A solitary second-half strike from Daniel Afriyie Barnieh was enough to secure a priceless victory for the Accra-based side.
In a half-full stadium, Hearts took a major step towards ending their decade-long trophy drought, to the delight of their thousands of cheering fans.
The Phobians made their attacking intent clear from the onset, but it was Kotoko who got the first shot on target after a goal-bound free-kick from Patrick Asmah was parried away by goalkeeper Richard Attah.
Shortly after, Hearts also went close with Raddy Ovouka initiating a solo run before firing straight into the waiting arms of Kwame Baah.
Samuel Boadu’s side ended the first half with the best chance falling to Fatawu Mohammed, whose fierce shot struck the post, only for Obeng Junior’s rebound to also be blocked.
The second half followed the same pattern as the first, with Hearts starting on the ascendancy while Kotoko sat deep in their half.
And it didn’t take long for the Phobians to make their first attacking threat, as Salifu Ibrahim’s free-kick was punched away by Baah.
The home fans got louder as the game progressed and their side responded by taking the lead in the 64th minute following a sustained period of possession.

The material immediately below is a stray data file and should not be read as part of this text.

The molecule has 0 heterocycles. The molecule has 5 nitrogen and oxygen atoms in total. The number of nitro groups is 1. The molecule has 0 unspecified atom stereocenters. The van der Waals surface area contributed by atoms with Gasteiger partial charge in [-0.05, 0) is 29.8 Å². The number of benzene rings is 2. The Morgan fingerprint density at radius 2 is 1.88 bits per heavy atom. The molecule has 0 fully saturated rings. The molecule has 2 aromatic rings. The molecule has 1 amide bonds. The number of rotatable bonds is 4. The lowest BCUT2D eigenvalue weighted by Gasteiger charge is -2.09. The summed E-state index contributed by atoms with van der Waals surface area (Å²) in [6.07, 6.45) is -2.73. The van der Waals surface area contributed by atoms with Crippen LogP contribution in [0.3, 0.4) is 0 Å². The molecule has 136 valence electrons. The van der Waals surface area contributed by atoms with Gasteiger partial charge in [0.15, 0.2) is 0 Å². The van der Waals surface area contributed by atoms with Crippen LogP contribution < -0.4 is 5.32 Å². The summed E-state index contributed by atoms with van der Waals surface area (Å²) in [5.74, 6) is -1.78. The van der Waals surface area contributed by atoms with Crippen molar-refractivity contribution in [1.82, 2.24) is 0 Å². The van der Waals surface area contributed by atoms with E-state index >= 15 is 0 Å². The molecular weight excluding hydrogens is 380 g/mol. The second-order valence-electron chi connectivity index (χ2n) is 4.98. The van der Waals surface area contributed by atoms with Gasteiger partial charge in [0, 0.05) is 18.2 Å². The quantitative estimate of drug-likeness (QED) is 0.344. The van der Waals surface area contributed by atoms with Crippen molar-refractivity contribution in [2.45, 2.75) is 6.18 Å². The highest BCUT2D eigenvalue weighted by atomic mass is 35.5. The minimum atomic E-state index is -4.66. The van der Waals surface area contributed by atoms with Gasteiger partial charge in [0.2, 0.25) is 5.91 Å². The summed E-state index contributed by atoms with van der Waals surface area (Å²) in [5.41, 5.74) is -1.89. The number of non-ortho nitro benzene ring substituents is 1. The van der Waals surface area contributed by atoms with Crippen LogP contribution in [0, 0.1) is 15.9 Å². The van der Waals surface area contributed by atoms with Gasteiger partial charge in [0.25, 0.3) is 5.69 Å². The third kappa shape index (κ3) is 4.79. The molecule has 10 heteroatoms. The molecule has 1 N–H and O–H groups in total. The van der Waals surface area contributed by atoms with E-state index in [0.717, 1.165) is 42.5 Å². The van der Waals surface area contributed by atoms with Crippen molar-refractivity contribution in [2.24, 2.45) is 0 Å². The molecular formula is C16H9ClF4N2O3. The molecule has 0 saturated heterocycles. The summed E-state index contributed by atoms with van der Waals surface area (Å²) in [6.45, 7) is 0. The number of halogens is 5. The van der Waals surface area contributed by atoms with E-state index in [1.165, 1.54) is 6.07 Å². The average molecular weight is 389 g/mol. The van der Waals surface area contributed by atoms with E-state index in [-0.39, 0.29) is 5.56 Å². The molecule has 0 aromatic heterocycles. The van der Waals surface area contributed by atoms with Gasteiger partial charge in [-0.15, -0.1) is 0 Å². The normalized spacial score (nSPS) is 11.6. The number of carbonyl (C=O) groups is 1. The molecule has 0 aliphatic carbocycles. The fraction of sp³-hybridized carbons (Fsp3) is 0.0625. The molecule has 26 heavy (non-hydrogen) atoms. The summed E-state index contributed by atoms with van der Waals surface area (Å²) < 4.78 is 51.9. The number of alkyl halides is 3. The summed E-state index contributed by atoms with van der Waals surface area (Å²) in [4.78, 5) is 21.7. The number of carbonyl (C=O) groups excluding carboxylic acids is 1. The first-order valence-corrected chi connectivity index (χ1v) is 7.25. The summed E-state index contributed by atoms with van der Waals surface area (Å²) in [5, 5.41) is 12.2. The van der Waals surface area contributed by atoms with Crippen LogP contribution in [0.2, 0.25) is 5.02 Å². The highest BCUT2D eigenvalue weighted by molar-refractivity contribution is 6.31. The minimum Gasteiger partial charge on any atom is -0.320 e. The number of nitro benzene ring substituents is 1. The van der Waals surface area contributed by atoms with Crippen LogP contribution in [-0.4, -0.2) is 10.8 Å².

A shot from outside the box was deflected onto the path of Afriyie Barnieh, who rifled the net with a first-time volley.
Total pandemonium inside the Accra Sports Stadium as he raced to the bench to celebrate with Boadu and the other technical team members.
Kotoko manager Mariano Barreto made some changes in a bid to influence the game and substitute Augustine Okrah had the best chance to restore parity when he was left unmarked in the Hearts box, but his shot was feeble, allowing Attah to calmly collect the ball.
Despite launching a series of last-ditch attempts to get the equaliser, Hearts held firm to record a very important victory over their rivals.
The result means the Phobians have now moved three points clear of Kotoko on the league table, and boosted their hopes of winning the title for the first time in 11 years.